The Chickasaw Honor Garden was officially dedicated recently.
The Honor Garden, a special and unique element of the Chickasaw Cultural Center, features plaques commemorating all the members of the Chickasaw Hall of Fame.
Gov. Bill Anoatubby was joined by more than 400 people, including Chickasaw Nation Hall of Fame Inductees and their families, tribal legislators, officials, citizens, employees and guests during the dedication ceremony.
The event coincided with the exclusive one-day opening of the Cultural Center. More than 3,000 Chickasaw citizens from across the country gathered to celebrate Chickasaw culture, history, traditions and heritage. The Cultural Center is scheduled to open to general public Saturday, July, 24, 2010.
A solemn and reflective environment, the Honor Garden commemorates the accomplishments and contributions of the inductees and features granite plaques with laser-cut photos.
“The Honor Garden is established to honor the Chickasaw people who have distinguished themselves and the Chickasaw Nation,” said Gov. Anoatubby. “As Chickasaws, it is important we honor our past and we honor the people who have made us successful.”
Describing the Honor Garden as “a monument to our people, history and traditions,” Gov. Anoatubby said the garden, in addition to the 54 inductees, will honor “many more Chickasaws in the years to come.”
The inductees and their families were welcome to take home the replica of their plaques. New inductees will be added to the honor garden as inductions occur.
As visitors walk around the peaceful garden, they see the various achievements of the inductees.
Cmdr. John B. Herrington, USN (ret.), a 2002 Hall of Fame Inductee and NASA astronaut, said he was hopeful a walk through the Honor Garden would inspire other Chickasaws.
Pauline Brown, a 2007 Hall of Fame Inductee, said she never thought that she “would ever be pictured like that.”
“It is a great honor,” Mrs. Brown said.
A fluent speaker of the Chickasaw language and a revered Chickasaw elder, Mrs. Brown also said the garden would inspire the Chickasaw generations to come.
“My granddaughter is so happy to see that picture and she knows the meaning of honor,” she said.
Little Miss Chickasaw Lauren John, who attended the ceremony with Mrs. Brown, said she was proud to see the granite likeness of her grandmother in the Honor Garden.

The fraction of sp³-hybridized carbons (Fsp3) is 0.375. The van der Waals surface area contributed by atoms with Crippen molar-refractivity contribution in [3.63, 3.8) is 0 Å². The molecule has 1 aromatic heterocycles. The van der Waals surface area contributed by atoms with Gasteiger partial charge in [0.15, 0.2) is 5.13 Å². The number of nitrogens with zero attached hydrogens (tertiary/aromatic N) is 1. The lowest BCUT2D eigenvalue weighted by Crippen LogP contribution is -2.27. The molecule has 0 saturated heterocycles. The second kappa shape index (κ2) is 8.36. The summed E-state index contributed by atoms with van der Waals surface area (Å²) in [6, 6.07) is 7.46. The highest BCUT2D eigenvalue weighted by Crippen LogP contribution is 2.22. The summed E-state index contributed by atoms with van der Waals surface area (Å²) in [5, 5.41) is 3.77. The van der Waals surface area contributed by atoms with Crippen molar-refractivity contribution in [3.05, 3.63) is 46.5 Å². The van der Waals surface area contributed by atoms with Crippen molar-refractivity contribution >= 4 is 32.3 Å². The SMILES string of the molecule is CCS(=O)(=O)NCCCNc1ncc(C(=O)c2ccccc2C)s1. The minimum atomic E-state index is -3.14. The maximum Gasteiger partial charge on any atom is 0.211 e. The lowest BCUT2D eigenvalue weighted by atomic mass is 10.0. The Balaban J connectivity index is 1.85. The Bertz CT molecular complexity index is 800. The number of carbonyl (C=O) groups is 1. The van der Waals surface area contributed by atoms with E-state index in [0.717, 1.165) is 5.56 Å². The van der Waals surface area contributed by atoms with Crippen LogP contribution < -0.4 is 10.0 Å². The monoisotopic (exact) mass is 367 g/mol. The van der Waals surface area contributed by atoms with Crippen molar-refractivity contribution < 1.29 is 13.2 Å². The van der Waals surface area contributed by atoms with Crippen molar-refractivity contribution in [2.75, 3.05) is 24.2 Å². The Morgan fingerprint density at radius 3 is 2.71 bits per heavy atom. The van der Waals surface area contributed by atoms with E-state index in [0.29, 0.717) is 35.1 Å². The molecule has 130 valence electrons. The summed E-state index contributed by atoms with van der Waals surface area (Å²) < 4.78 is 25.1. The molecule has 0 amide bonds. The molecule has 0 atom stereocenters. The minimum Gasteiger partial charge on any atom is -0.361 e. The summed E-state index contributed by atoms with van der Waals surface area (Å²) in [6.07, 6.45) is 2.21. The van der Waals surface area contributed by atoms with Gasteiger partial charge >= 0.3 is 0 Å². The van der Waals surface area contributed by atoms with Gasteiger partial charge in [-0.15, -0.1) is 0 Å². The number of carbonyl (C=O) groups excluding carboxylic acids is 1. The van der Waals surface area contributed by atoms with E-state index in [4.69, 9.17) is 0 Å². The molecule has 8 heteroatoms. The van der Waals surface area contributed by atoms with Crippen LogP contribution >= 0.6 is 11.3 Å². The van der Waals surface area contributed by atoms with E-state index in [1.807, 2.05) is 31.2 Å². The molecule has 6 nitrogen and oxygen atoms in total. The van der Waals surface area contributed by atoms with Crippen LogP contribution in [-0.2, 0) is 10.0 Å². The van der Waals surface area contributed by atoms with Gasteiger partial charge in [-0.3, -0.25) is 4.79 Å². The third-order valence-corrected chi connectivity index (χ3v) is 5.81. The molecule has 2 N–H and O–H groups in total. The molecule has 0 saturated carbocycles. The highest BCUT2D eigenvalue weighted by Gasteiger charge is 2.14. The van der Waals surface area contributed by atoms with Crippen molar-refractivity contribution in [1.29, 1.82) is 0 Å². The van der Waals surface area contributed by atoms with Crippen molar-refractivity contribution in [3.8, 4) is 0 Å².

The Honor Garden, Lauren said, was her favorite part of the Chickasaw Cultural Center.
The Honor Garden architecture is an original design by the Chickasaw Nation graphic design team of Harley Lewis, Stacy Lane, Jeannie Barbour and David Ballard. The design is inspired by the four directions and incorporates spiral symbols indicative of traditional Chickasaw culture. It also features swirling walls and DMX lighting that can create 1,600 lighting combinations.
At the center of the garden is a granite fountain adorned with copper feathers and natural stone. Built as an official Oklahoma Centennial Project, the fountain sits in a pool of flowing water which is directed down a path through the garden and then seemingly disappears into the landscape.
Construction of the Honor Garden and the fountain, which began in 2007 and concluded in 2009, was overseen by the tribal Division of Housing and Tribal Development, which was also involved in the planning and development of the entire project.
1999 Hall of Fame Inductee Neal McCaleb said it was “inspirational” to him and his family to be in the Honor Garden with his great-grandfather Colbert Ashalatubbi Burris.
Mr. Burris, who played a key role in the Chickasaw history by serving as an interpreter for the Dawes Commission at the enrollment of the Chickasaws, was posthumously inducted into the Chickasaw Hall of Fame in 1994. He died in 1907.
“The Honor Garden is going to give us a firm foundation of our history and that will point the way to the future,” Mr. McCaleb said.